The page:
Fun Review Strategies
Whenever you find yourself with some extra time to fill or reviewing information with students for an upcoming test, you might want to try some of these fun review strategies. Some can be used whenever you have a few minutes to spare before the bell rings, while waiting in line for Art or PE, or you need a time-filler between activities. Others are perfect for long review sessions to prepare students for an upcoming assessment. Whatever your need, I think you’ll find these activities to be motivating and fun for everyone.
In Class Review Sessions
BINGO is such a fun game to play and you can adapt it to review for all sorts of different information. Be sure to point out in advance whether you are playing line, T, or blackout (full card) to win. Below are a few variations:
1. Put vocabulary words on BINGO cards and call out the definitions.
2. Put math equations on BINGO cards and call out answers.
3. Put capitol cities on BINGO cards and call out states or countries.
4. Put song names, note names, musician or artist names, styles of art, names of sports, etc. on BINGO cards. You can then call out the musician, artist or time period, and rules of a sport.
5. Put element names on BINGO cards. Show pictures of atoms. Students place their marker on the correct element for each atom.
There are many different ways to adapt this fun game to help you review information!
Cut different colored construction paper (light colors only) into long strips. Give each student several strips and have them write a review fact, word & definition, or rule on each strip. Next, have students create a loop with the strip of paper, adding the loops together to make a chain. You can do this as a whole class, in small groups, or as individuals. Then have each individual or small group share the information they chained together.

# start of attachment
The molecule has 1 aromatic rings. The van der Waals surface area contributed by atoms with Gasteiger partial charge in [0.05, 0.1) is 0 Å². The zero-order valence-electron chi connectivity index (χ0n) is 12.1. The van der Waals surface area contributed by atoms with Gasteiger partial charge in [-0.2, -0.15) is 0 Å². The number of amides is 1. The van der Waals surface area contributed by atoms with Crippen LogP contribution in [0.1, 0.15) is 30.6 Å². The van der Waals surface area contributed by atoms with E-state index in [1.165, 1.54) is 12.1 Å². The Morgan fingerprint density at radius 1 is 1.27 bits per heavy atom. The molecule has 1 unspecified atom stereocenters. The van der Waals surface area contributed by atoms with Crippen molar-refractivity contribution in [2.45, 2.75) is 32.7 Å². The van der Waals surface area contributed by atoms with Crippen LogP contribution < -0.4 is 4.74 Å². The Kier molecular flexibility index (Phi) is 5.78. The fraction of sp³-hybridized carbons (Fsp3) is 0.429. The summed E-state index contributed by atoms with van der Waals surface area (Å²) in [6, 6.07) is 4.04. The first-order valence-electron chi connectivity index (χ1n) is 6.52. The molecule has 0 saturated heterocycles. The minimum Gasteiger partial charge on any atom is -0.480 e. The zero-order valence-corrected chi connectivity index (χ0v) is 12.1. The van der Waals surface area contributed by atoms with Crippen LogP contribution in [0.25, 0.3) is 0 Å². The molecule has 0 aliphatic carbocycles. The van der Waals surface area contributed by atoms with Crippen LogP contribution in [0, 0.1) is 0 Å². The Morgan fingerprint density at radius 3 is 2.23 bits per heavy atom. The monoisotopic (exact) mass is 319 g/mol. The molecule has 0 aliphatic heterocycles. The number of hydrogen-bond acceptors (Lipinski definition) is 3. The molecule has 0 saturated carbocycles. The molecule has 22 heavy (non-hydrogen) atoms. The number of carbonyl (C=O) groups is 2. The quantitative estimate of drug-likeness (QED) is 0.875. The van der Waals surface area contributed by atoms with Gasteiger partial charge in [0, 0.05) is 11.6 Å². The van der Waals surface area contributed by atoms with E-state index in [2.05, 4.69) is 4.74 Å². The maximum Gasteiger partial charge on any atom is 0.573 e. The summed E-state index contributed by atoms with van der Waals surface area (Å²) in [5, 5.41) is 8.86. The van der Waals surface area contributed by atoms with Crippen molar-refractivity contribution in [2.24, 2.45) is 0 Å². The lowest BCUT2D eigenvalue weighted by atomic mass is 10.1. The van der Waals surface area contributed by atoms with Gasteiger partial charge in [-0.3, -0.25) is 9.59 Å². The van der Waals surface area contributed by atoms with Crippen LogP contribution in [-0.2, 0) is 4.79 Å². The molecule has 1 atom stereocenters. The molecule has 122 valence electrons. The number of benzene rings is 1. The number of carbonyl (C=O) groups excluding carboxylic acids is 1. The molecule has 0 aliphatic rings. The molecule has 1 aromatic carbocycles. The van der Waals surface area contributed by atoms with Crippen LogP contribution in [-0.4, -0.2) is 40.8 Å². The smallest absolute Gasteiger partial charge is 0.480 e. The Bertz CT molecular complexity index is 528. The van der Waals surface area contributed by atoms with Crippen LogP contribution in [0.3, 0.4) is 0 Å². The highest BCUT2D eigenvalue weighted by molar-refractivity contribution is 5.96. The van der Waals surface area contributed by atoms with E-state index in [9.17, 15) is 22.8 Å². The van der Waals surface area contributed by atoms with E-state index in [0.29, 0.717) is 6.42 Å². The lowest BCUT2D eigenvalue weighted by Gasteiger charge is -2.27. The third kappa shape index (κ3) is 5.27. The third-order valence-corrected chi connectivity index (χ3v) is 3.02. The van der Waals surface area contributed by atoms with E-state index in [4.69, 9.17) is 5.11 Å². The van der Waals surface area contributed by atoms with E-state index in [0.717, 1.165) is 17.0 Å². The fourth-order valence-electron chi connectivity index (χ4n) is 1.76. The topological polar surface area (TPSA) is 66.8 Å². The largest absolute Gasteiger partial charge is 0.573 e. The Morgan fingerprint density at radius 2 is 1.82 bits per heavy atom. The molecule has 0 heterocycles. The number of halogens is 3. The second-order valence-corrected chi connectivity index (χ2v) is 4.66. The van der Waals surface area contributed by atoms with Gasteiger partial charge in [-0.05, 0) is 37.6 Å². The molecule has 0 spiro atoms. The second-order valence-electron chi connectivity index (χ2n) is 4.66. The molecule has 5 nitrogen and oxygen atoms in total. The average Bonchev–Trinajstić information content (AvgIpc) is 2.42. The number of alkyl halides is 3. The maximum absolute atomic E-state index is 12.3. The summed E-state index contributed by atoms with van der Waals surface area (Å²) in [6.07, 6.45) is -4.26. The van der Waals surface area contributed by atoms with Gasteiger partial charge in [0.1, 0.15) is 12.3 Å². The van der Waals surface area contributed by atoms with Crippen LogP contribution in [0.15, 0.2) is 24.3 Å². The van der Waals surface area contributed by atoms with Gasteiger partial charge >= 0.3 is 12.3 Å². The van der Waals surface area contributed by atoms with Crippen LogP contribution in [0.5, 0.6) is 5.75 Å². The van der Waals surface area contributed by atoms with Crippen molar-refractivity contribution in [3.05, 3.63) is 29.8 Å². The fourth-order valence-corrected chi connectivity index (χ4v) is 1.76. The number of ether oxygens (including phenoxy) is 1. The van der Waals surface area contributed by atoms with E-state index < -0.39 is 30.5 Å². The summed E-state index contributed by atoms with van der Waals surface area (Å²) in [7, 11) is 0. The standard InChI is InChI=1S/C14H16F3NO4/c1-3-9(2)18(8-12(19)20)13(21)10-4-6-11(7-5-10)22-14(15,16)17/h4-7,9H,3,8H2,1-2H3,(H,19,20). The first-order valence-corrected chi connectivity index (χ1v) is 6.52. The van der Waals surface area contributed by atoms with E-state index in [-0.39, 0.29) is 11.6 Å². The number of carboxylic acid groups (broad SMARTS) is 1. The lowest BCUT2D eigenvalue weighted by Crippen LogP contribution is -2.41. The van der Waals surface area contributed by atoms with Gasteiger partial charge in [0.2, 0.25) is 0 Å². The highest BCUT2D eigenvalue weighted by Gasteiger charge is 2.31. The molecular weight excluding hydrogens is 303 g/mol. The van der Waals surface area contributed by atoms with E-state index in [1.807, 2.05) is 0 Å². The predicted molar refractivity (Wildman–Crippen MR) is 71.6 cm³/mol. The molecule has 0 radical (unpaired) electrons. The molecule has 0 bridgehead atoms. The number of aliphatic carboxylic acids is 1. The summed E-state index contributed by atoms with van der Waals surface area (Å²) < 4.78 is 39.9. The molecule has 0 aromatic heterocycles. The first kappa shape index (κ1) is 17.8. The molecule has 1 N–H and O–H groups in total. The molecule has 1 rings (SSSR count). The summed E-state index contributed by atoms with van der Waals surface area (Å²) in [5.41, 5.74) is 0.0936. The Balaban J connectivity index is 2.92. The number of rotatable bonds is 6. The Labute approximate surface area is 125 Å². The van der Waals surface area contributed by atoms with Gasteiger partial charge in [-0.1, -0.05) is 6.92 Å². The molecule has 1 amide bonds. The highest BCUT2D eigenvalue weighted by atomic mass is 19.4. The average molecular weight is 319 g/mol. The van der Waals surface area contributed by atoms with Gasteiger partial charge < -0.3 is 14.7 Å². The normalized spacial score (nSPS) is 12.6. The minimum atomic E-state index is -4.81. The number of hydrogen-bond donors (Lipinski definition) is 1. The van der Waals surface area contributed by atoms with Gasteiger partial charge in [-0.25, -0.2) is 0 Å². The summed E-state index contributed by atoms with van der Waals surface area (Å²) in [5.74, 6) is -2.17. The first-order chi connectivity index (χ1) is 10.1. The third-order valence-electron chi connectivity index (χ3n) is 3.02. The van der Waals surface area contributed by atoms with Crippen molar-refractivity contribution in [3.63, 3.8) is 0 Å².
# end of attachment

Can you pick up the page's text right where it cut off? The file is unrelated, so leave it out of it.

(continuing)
A variation on this is to create a chain yourself with one question per link. During review time have the students come up one at a time and pull a link from the chain. The student then reads the question aloud. All the students write (or call out) the answer to the question.
This is a fun game to play with students for review questions. Sort your information into four or five categories. On one side of a piece of construction paper write a fact students need to know (or it could be a question). On the other side write a point value (ie – 100 pts, 250 pts, 500 pts). Break students into teams. One at a time, students on each team choose a category & point value. Flip the card over and read the fact or question. Students then either identify a question to go with the fact or answer the question. If they are correct, record the points for their team.
Have students take a sheet of paper and fold it in half four times until they end up with a small square. When opening the paper, there should be 16 small squares. Depending on the age of your students and the amount of information you are studying, you can fold it either more or less (or use several sheets of paper).